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Shatranj (Chess, Chatrang, Zatrikion)





Central Asia, Southern Asia, Western Asia, Eastern Europe, Northern Europe, Southern Europe, Western Europe


Board, War, Chaturanga.


Shatranj is a game derived from Chaturanga which probably began in Iran and spread throughout the Islamic world and into Europe. It is the game from which Chess directly evolved into its modern form, though Shatranj was known as "Chess" in Europe when it was adopted there.


8x8 board. The pieces move as follows, with the number per player: 1 x Shah (king): moves one space orthogonally or diagonally. 1 x Fers (counselor): One square diagonally. 2 x Rukh (rook): Any number of spaces orthogonally. 2 x Pil (elephant): Two squares diagonally, jumping over the first. Cannot capture another Pil. 2 x Asb (horse): Moves as a chess knight. 8 x Sarbaz (soldier): Moves one space forward orthogonally; one space forward diagonally to capture. No en passant. Promoted to Fers when reaching the eighth rank. No castling. Stalemate results in win for player causing it. The player who checkmates the king wins.

Murray 1913: 220-227.



Ludeme Description



Murray 1913: 220-265.

Evidence Map

19 pieces of evidence in total. Browse all evidence for Shatranj here.

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Anna Comnena. Alexiad.

Dalton, O. 1909. Catalogue of the Ivory Carvings of the Christian Era with Examples of Mohammedan Art and Carvings in Bone in the Department of British and Mediaeval Antiquities and Ethnography of the British Museum. London: The British Museum.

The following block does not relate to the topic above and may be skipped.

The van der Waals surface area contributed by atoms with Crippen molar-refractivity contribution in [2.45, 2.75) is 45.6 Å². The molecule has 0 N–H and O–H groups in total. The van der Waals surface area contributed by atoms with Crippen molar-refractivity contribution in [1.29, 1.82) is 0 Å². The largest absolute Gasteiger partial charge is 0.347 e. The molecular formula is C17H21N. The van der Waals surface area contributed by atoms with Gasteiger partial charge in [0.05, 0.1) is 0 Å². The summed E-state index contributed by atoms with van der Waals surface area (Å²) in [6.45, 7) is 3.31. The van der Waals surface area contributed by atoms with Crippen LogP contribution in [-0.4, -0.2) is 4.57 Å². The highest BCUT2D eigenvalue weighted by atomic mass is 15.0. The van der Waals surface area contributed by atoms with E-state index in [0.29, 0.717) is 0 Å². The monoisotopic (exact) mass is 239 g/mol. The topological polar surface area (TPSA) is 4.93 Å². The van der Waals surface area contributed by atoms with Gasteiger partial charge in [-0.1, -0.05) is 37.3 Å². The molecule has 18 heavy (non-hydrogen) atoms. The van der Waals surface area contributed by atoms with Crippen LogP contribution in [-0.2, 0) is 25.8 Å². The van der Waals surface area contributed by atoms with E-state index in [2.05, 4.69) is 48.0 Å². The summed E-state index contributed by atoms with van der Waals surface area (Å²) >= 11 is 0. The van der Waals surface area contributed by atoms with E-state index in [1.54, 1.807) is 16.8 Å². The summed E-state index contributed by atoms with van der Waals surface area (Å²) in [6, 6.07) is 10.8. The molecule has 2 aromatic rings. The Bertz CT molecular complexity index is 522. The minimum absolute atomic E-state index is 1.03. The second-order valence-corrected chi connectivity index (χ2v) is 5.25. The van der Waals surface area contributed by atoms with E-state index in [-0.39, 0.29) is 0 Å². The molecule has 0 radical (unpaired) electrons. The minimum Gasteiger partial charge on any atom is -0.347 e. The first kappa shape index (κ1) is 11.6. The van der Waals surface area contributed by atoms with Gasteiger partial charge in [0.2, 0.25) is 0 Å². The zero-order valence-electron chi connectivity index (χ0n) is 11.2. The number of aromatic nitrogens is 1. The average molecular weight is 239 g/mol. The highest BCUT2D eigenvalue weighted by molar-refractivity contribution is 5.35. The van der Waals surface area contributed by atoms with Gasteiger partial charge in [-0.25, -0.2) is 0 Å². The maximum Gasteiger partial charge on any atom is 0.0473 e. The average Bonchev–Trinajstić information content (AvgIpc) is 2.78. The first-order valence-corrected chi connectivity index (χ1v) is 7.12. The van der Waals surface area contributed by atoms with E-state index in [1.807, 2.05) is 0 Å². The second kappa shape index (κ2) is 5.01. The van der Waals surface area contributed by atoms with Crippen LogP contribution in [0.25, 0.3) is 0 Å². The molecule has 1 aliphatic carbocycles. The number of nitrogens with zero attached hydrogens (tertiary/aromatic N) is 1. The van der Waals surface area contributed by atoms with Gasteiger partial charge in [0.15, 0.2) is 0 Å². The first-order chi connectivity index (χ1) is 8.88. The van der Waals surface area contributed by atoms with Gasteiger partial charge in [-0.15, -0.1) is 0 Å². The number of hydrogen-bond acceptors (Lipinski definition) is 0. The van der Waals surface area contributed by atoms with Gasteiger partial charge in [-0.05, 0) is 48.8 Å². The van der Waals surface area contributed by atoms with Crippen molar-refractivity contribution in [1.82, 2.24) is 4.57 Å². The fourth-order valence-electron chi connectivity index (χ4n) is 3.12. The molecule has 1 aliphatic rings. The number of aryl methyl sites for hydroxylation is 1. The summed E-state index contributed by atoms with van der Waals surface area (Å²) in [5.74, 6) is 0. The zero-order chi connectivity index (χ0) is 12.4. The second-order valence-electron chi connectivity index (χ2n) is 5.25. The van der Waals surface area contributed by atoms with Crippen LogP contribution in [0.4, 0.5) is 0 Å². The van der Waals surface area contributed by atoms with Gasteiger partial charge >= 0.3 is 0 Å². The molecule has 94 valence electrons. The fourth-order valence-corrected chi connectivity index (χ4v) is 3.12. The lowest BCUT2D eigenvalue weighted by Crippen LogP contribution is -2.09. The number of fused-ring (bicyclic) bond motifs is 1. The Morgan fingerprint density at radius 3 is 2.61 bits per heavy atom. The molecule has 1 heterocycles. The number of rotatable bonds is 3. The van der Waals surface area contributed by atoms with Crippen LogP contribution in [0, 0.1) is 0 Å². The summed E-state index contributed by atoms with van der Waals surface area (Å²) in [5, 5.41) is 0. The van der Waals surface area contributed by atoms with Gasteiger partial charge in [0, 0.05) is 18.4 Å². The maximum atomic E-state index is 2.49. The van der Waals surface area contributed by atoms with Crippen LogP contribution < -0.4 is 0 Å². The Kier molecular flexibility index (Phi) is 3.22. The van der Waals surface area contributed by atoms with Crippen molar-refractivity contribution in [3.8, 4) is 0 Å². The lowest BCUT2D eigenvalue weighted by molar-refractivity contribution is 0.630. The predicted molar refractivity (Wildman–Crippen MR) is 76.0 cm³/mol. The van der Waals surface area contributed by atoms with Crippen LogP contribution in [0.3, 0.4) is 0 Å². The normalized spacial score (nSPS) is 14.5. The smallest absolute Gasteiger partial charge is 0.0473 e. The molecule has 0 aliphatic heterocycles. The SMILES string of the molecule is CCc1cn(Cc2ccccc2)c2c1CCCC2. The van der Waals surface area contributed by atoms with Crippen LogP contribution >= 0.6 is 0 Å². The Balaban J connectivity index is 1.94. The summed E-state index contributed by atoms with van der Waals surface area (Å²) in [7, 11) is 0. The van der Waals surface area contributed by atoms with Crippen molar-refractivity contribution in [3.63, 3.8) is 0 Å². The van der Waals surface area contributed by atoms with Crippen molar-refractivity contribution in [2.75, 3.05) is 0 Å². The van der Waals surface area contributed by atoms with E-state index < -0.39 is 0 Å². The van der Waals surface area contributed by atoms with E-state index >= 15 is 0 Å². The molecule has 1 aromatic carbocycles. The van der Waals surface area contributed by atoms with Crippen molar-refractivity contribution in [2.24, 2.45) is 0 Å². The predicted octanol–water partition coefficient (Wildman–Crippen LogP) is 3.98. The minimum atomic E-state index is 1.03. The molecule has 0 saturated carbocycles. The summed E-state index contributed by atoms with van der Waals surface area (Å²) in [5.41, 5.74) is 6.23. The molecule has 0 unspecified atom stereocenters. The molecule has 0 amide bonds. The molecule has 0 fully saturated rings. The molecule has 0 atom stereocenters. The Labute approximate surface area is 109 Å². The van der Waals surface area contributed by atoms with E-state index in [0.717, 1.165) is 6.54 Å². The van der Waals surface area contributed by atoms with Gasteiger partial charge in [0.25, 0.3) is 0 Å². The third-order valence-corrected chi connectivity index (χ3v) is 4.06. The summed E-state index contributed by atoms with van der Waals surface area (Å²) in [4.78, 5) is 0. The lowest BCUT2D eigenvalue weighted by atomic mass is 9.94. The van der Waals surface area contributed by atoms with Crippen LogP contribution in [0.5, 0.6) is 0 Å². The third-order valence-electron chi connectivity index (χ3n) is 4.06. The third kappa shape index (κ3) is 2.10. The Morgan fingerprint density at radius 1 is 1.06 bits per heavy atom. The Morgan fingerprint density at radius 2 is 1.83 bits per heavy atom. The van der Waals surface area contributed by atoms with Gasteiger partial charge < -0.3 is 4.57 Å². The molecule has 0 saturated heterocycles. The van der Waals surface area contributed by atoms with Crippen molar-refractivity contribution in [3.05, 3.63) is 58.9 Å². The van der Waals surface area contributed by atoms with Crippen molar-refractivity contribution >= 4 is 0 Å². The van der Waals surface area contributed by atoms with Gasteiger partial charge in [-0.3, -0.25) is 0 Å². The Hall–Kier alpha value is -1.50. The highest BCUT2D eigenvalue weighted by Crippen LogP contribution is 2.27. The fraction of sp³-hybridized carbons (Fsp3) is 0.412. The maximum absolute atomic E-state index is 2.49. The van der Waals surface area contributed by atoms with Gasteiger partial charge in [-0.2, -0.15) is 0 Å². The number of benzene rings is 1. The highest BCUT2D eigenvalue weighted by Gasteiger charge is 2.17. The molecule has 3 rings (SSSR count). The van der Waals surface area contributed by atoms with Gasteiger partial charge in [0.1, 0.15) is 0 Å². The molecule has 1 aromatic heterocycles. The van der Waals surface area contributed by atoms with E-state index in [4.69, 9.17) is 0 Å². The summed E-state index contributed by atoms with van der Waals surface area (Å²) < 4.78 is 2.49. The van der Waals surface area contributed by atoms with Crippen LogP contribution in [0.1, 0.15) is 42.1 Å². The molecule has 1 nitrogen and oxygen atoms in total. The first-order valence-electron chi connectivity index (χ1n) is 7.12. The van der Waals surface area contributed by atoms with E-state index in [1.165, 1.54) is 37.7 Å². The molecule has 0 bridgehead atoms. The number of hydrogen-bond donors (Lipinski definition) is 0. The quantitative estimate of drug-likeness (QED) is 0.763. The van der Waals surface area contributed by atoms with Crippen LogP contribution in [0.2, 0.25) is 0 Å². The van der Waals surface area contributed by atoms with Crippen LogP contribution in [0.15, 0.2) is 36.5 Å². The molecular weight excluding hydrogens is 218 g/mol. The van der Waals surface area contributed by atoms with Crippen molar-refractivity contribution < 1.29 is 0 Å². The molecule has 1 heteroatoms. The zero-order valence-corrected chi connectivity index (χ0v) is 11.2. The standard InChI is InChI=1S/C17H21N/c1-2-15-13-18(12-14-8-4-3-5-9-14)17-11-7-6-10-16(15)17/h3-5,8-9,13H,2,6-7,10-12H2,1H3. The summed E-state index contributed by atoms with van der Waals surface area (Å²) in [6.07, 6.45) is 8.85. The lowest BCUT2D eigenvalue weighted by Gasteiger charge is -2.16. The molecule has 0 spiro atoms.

Eales, R. 2007. "Changing Cultures: The Reception of Chess into Western Europe in the Middle Ages." In I. Finkel ed Ancient Board Games in Perspective. London: The British Museum Press, 162–168.

Eder, M. 1994. "Die Schachfiguren aus Afrasiab: Fragen an die Wissenschaft zur Deutubng, Zeitstellung und Ikonographie. ANtike Welt 25(1): 71–78.

Gamer, H. 1954. The Earliest Evidence of Chess in Western Literature: The Einsiedeln Verses. Speculum 29(4): 734–750.

Grabar, O., R. Holod, J. Knustad, and W. Trousdale. 1978. City in the Desert: Qasr al-Hayr East. Harvard Middle Eastern Monograph Series XXIII/XXIV. Cambridge: Harvard University Press.

Keene, R. 2007. "Grandmasters of Shatranj and the Dating of Chess." In I. Finkel ed, Ancient Board Games in Perspective. London: The British Museum Press. p. 158–161.

Mark, M. 2007. "The Beginnings of Chess." In I. Finkel ed, Ancient Board Games in Perspective. London: The British Museum Press, p. 138–157.

Murray, H. J. R. 1913. A History of Chess. London: Oxford University Press.

Oleson, J. P. and R. Schick. 2013. Humayma Excavation Project, 2: Nabataean Campground and Necropolis, Byzantine Churches, and Early Islamic Domestic Structures. Boston: American Schools of Oriental Research.

Panaino, A. 2017. WIZĀRIŠN Ī ČATRANG UD NIHIŠN Ī NĒW-ARDAXŠĪR. Encyclopaedia Iranica. accessed 03/23/2020.

Semenov, G. 2007. "Board Games in Central Asia and Iran." In I. Finkel, ed Ancient Board Games in Perspective. London:The British Museum Press. p. 169–176.

Wilkinson, C. and J. McNab Dennis. 1968. Chess: East and West, Past and Present. A Selection from the Gustavus A. Pfeiffer Collection. New York: The Metropolitan Museum of Art.




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